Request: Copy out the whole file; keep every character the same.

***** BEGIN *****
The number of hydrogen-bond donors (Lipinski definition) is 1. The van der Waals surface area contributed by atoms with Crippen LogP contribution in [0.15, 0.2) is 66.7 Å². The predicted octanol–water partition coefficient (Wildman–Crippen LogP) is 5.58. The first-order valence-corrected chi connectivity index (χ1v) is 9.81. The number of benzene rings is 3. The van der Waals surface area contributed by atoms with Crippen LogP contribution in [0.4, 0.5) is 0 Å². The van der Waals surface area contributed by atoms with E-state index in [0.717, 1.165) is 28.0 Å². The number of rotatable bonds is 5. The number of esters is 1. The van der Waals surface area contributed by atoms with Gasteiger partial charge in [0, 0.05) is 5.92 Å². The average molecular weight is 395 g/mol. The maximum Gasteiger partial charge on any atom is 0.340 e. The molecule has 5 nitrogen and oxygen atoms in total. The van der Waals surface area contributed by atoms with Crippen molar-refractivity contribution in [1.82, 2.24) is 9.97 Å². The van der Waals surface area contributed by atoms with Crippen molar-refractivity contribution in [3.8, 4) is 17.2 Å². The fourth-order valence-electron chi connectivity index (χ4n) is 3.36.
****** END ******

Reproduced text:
The number of hydrogen-bond donors (Lipinski definition) is 1. The van der Waals surface area contributed by atoms with Crippen LogP contribution in [0.15, 0.2) is 66.7 Å². The predicted octanol–water partition coefficient (Wildman–Crippen LogP) is 5.58. The first-order valence-corrected chi connectivity index (χ1v) is 9.81. The number of benzene rings is 3. The van der Waals surface area contributed by atoms with Crippen LogP contribution in [0.4, 0.5) is 0 Å². The van der Waals surface area contributed by atoms with E-state index in [0.717, 1.165) is 28.0 Å². The number of rotatable bonds is 5. The number of esters is 1. The van der Waals surface area contributed by atoms with Gasteiger partial charge in [0, 0.05) is 5.92 Å². The average molecular weight is 395 g/mol. The maximum Gasteiger partial charge on any atom is 0.340 e. The molecule has 5 nitrogen and oxygen atoms in total. The van der Waals surface area contributed by atoms with Crippen molar-refractivity contribution in [1.82, 2.24) is 9.97 Å². The van der Waals surface area contributed by atoms with Crippen molar-refractivity contribution in [3.8, 4) is 17.2 Å². The fourth-order valence-electron chi connectivity index (χ4n) is 3.36.